Ranked #1 Children's Hospital by U.S. News & World Report
MyPatients provides referring primary care providers with secure access to their patients’ information.
Boston Children's has launched the world's 1st program dedicated to offering hand transplants to children who qualify.
Innovation insider is a semi-monthly e-newsletter analyzes innovations at Boston Children’s, other academic medical centers and from industry.
Read the latest blog by a Boston Children's doctor, clinician or staff member.
Support the hospital with a donation that helps kids get the care they need.
Visit the Heart Center Facebook community today!
Support Boston Children's Heart Center
In June 2012, the Cardiac Intensive Care Unit (CICU) and Medical/Surgical Intensive Care Unit (MSICU) at Boston Children's Hospital will launch an innovative new platform that has the potential to revolutionize critical care.
This new platform, called T3 (for "Tracking, Trajectory and Triggering"), will bring together and streamline the multiple flows of information that our critical care doctors and nurses use to make life-saving decisions. Being developed by Peter Laussen, MBBS, chief of Children's Division of Cardiovascular Intensive Care, and Melvin Almodovar, MD, medical director of the CICU, this web-based, scalable system will bring together in real time all data coming from the bedside monitors keeping watch over each child in the CICU and MSICU.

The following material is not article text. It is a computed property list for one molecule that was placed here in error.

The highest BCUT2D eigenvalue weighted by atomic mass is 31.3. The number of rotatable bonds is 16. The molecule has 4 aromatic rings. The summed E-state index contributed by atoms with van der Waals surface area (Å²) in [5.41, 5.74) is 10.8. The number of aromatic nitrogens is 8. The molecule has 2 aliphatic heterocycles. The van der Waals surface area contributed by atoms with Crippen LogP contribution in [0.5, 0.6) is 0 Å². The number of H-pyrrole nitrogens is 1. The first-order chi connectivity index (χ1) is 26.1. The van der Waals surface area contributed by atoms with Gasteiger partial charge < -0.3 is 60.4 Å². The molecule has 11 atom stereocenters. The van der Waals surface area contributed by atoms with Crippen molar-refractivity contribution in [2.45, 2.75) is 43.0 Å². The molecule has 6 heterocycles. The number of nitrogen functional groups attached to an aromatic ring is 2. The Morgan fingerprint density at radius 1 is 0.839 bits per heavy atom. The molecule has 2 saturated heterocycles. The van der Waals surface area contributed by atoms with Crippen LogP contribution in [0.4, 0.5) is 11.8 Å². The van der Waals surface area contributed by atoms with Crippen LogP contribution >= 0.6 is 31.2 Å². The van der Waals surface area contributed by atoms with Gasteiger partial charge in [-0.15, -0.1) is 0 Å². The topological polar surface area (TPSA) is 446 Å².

This is significant, as there can be 10 or more monitors at each bed in our intensive care units, all recording vital information about how each patient is responding to treatment. Processing and reacting to this amount of complex, ever-changing information can be overwhelming, and increases the risk of medical error. Doctors and nurses rely on training, experience, methods and treatment guidelines to bring data together and calculate trends on the fly in response to what they see on a child's monitors. Their decisions are often made prescriptively based on intuition, rather than predictively based on real-time data analysis.
Clearly, doctors and nurses have a need for a better early warning system that helps them catch impending critical problems before they happen.
Laussen and his team are designing T3 to:
Track all of the information coming out of a patient's numerous monitors.
Calculate trends in the data and show a patient's real-time trajectory: Are they getting better? Are they getting worse? Are they responding to care as we think they should?
Trigger action to avoid crises and make the most efficient use of the resources available in the units.
The T3 system could raise the quality of care in ICUs by helping care teams make predictive, data-driven decisions, rather than prescriptive, intuitive ones. It will also help capture, archive and analyze information for creating new critical care best practices and procedures in the future.
Learn more about our MSICU.
Read more about T3 in the Wall Street Journal.
The future of pediatrics will be forged by thinking differently, breaking paradigms and joining together in a shared vision of tackling the toughest challenges before us.”